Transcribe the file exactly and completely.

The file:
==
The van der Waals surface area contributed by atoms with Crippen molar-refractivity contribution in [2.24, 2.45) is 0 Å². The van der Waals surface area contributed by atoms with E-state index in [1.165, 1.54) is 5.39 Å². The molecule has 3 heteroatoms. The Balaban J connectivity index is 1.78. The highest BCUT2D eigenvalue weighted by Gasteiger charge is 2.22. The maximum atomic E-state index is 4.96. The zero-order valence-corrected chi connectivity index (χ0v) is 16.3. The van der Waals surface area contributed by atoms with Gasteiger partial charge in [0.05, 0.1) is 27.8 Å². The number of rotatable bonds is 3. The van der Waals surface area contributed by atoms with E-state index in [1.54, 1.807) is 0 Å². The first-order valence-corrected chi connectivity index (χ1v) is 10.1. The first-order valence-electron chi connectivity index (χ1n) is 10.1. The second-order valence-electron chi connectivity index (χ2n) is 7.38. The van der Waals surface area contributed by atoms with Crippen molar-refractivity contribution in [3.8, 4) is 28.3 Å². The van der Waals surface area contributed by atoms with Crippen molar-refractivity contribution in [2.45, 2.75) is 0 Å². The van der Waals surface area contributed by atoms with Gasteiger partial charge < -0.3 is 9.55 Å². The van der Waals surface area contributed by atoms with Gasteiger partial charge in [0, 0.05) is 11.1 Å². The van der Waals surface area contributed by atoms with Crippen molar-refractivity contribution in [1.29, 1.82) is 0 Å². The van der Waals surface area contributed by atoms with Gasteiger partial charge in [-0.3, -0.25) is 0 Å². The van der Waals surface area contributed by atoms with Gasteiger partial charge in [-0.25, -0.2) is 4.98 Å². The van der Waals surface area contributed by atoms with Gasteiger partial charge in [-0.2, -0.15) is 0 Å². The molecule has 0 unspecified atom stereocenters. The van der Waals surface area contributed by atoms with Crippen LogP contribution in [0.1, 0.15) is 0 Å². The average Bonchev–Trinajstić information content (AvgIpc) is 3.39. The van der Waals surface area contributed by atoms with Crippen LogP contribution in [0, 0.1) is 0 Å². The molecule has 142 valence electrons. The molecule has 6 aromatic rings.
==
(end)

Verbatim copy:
The van der Waals surface area contributed by atoms with Crippen molar-refractivity contribution in [2.24, 2.45) is 0 Å². The van der Waals surface area contributed by atoms with E-state index in [1.165, 1.54) is 5.39 Å². The molecule has 3 heteroatoms. The Balaban J connectivity index is 1.78. The highest BCUT2D eigenvalue weighted by Gasteiger charge is 2.22. The maximum atomic E-state index is 4.96. The zero-order valence-corrected chi connectivity index (χ0v) is 16.3. The van der Waals surface area contributed by atoms with Gasteiger partial charge in [0.05, 0.1) is 27.8 Å². The number of rotatable bonds is 3. The van der Waals surface area contributed by atoms with E-state index in [1.54, 1.807) is 0 Å². The first-order valence-corrected chi connectivity index (χ1v) is 10.1. The first-order valence-electron chi connectivity index (χ1n) is 10.1. The second-order valence-electron chi connectivity index (χ2n) is 7.38. The van der Waals surface area contributed by atoms with Crippen molar-refractivity contribution in [3.8, 4) is 28.3 Å². The van der Waals surface area contributed by atoms with Crippen molar-refractivity contribution in [2.45, 2.75) is 0 Å². The van der Waals surface area contributed by atoms with Gasteiger partial charge < -0.3 is 9.55 Å². The van der Waals surface area contributed by atoms with Gasteiger partial charge in [0, 0.05) is 11.1 Å². The van der Waals surface area contributed by atoms with Crippen molar-refractivity contribution in [1.29, 1.82) is 0 Å². The van der Waals surface area contributed by atoms with Gasteiger partial charge in [-0.3, -0.25) is 0 Å². The van der Waals surface area contributed by atoms with Gasteiger partial charge in [-0.25, -0.2) is 4.98 Å². The van der Waals surface area contributed by atoms with Gasteiger partial charge in [-0.2, -0.15) is 0 Å². The molecule has 0 unspecified atom stereocenters. The van der Waals surface area contributed by atoms with Crippen LogP contribution in [0.1, 0.15) is 0 Å². The average Bonchev–Trinajstić information content (AvgIpc) is 3.39. The van der Waals surface area contributed by atoms with Crippen LogP contribution in [0, 0.1) is 0 Å². The molecule has 142 valence electrons. The molecule has 6 aromatic rings.